I've noticed that most 3d gaming/rendering environments represent solids as a mesh of (usually triangular) 3d polygons. However some examples, such as Second Life, or PovRay use solids built from a set of 3d primitives (cube, sphere, cone, torus etc) on which various operations can be performed to create more complex shapes.
So my question is: why choose one method over the other for representing 3d data?
I can see there might be benefits for complex ray-tracing operations to be able to describe a surface as a single mathematical function (like PovRay does), but SL surely isn't attempting anything so ambitious with their rendering engine.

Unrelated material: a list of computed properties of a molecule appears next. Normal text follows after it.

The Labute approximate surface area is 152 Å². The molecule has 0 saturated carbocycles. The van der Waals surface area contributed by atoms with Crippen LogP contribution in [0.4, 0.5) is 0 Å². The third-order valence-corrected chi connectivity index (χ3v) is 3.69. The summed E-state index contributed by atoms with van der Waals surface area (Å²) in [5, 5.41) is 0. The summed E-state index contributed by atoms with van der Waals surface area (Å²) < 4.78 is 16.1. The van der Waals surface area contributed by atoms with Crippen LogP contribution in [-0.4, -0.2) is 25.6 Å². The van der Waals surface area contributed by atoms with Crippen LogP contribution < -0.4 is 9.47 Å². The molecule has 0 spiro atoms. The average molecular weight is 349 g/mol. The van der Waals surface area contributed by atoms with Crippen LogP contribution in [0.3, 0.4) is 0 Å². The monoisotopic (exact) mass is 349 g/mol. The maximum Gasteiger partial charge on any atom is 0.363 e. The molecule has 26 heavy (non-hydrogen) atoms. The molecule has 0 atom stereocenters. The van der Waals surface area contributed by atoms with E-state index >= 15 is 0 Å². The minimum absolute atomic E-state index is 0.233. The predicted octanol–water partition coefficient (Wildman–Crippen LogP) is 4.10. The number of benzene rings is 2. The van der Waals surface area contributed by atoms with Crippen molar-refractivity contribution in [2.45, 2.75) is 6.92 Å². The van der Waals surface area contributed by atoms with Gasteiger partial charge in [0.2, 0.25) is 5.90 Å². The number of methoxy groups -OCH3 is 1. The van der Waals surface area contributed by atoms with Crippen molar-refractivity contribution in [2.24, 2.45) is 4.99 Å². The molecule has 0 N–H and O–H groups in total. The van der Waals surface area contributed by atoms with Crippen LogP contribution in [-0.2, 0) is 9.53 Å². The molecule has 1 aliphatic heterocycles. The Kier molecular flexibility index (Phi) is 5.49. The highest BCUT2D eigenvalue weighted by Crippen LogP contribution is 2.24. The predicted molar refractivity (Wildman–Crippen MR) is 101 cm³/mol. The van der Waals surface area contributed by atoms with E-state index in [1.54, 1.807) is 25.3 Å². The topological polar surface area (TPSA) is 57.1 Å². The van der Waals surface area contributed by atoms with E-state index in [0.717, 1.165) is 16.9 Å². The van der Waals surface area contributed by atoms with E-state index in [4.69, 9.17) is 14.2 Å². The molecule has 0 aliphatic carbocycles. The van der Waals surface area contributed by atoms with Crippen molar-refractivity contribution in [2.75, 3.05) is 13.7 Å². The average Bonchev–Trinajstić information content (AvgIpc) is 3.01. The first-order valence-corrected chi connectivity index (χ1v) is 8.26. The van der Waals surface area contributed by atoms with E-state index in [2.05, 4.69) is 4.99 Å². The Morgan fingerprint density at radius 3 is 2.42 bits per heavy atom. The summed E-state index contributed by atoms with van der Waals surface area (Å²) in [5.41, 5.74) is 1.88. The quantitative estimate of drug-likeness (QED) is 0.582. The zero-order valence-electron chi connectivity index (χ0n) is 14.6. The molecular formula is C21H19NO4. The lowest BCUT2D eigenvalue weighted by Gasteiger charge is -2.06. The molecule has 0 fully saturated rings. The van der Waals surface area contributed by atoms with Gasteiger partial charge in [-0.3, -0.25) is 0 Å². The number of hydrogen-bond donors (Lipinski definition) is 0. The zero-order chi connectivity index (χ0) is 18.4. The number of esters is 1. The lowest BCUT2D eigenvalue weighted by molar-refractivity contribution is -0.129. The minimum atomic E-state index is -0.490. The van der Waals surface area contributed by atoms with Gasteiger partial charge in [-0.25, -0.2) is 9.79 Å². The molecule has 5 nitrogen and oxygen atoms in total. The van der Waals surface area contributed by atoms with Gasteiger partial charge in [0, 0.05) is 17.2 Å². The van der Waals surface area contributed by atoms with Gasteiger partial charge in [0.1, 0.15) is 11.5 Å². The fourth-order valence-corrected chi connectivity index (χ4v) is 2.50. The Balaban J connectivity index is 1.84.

Equally, I can imagine it might be more bandwidth-efficient to serve descriptions of generalised solids instead of arbitrary meshes, but is it really worth the downside that SL suffers from (ie modelling stuff is really hard, and usually the results are ugly) - was this just a bad decision made early in SL's development that they're now stuck with? Or is it an artefact of what's easiest to implement in OpenGL/DirectX?
EDIT: Having read the answers so far, I'm now thinking that my two examples have very different reasons for using prims:
For PovRay, prims may be a side-effect of describing solids as maths functions, which gives benefits for complex ray-tracing.
Second Life seems mostly concerned with parametrizing their 3-d elements (both as prims, and as parametric human figures) for performance reasons... it makes perfect sense for an on-line game, I guess.